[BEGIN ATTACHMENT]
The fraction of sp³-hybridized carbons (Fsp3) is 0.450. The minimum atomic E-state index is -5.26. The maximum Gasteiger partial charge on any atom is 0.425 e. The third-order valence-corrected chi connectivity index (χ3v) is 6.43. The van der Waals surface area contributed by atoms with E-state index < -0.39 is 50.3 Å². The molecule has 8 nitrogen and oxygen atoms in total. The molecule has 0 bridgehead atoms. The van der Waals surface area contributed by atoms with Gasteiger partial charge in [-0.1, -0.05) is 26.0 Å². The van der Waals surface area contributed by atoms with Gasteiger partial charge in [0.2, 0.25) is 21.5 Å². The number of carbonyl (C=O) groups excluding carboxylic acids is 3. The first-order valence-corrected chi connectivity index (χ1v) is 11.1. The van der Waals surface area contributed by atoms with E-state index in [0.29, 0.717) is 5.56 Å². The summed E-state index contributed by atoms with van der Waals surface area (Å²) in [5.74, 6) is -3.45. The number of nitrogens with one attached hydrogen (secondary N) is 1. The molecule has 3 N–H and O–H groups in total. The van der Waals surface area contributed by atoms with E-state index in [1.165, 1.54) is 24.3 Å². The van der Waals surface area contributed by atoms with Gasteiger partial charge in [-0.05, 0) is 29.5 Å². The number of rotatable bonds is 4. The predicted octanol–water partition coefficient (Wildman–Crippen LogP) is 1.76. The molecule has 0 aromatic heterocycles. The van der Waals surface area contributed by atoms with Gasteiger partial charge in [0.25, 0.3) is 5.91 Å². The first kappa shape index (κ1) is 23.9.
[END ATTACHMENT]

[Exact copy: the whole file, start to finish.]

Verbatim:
The fraction of sp³-hybridized carbons (Fsp3) is 0.450. The minimum atomic E-state index is -5.26. The maximum Gasteiger partial charge on any atom is 0.425 e. The third-order valence-corrected chi connectivity index (χ3v) is 6.43. The van der Waals surface area contributed by atoms with E-state index < -0.39 is 50.3 Å². The molecule has 8 nitrogen and oxygen atoms in total. The molecule has 0 bridgehead atoms. The van der Waals surface area contributed by atoms with Gasteiger partial charge in [-0.1, -0.05) is 26.0 Å². The van der Waals surface area contributed by atoms with Gasteiger partial charge in [0.2, 0.25) is 21.5 Å². The number of carbonyl (C=O) groups excluding carboxylic acids is 3. The first-order valence-corrected chi connectivity index (χ1v) is 11.1. The van der Waals surface area contributed by atoms with E-state index in [0.29, 0.717) is 5.56 Å². The summed E-state index contributed by atoms with van der Waals surface area (Å²) in [5.74, 6) is -3.45. The number of nitrogens with one attached hydrogen (secondary N) is 1. The molecule has 3 N–H and O–H groups in total. The van der Waals surface area contributed by atoms with E-state index in [1.165, 1.54) is 24.3 Å². The van der Waals surface area contributed by atoms with Gasteiger partial charge in [-0.05, 0) is 29.5 Å². The number of rotatable bonds is 4. The predicted octanol–water partition coefficient (Wildman–Crippen LogP) is 1.76. The molecule has 0 aromatic heterocycles. The van der Waals surface area contributed by atoms with Gasteiger partial charge in [0.25, 0.3) is 5.91 Å². The first kappa shape index (κ1) is 23.9.